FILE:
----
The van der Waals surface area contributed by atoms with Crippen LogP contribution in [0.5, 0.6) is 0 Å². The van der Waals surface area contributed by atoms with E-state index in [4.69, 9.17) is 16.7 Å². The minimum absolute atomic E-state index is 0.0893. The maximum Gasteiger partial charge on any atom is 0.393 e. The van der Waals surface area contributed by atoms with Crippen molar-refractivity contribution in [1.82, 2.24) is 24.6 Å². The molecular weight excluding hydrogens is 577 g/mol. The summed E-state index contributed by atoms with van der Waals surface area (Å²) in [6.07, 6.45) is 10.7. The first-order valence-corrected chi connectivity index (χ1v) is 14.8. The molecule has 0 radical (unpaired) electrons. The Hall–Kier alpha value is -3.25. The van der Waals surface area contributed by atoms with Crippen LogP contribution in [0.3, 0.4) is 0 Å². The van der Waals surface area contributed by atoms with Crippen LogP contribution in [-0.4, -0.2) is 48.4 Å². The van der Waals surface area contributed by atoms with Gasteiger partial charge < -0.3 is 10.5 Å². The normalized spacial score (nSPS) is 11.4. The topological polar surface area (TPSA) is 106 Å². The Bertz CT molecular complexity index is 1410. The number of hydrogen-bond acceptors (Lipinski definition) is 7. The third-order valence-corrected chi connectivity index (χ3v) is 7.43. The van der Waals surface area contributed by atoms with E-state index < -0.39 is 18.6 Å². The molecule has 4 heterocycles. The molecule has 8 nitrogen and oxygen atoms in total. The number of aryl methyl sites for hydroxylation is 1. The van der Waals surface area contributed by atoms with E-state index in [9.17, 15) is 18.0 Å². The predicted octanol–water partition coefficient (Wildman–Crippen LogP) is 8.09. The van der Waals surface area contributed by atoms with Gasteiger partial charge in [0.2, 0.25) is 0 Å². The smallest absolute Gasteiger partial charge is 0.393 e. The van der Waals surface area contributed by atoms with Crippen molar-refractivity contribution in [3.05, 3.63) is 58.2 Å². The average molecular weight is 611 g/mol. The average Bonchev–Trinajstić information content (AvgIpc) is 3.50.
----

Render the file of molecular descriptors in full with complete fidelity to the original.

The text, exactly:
The van der Waals surface area contributed by atoms with Crippen LogP contribution in [0.5, 0.6) is 0 Å². The van der Waals surface area contributed by atoms with E-state index in [4.69, 9.17) is 16.7 Å². The minimum absolute atomic E-state index is 0.0893. The maximum Gasteiger partial charge on any atom is 0.393 e. The van der Waals surface area contributed by atoms with Crippen molar-refractivity contribution in [1.82, 2.24) is 24.6 Å². The molecular weight excluding hydrogens is 577 g/mol. The summed E-state index contributed by atoms with van der Waals surface area (Å²) in [6.07, 6.45) is 10.7. The first-order valence-corrected chi connectivity index (χ1v) is 14.8. The molecule has 0 radical (unpaired) electrons. The Hall–Kier alpha value is -3.25. The van der Waals surface area contributed by atoms with Crippen LogP contribution in [0.3, 0.4) is 0 Å². The van der Waals surface area contributed by atoms with Crippen LogP contribution in [-0.4, -0.2) is 48.4 Å². The van der Waals surface area contributed by atoms with Gasteiger partial charge < -0.3 is 10.5 Å². The normalized spacial score (nSPS) is 11.4. The topological polar surface area (TPSA) is 106 Å². The Bertz CT molecular complexity index is 1410. The number of hydrogen-bond acceptors (Lipinski definition) is 7. The third-order valence-corrected chi connectivity index (χ3v) is 7.43. The van der Waals surface area contributed by atoms with E-state index < -0.39 is 18.6 Å². The molecule has 4 heterocycles. The molecule has 8 nitrogen and oxygen atoms in total. The number of aryl methyl sites for hydroxylation is 1. The van der Waals surface area contributed by atoms with E-state index in [9.17, 15) is 18.0 Å². The predicted octanol–water partition coefficient (Wildman–Crippen LogP) is 8.09. The van der Waals surface area contributed by atoms with Gasteiger partial charge in [0.2, 0.25) is 0 Å². The smallest absolute Gasteiger partial charge is 0.393 e. The van der Waals surface area contributed by atoms with Crippen molar-refractivity contribution in [3.05, 3.63) is 58.2 Å². The average molecular weight is 611 g/mol. The average Bonchev–Trinajstić information content (AvgIpc) is 3.50.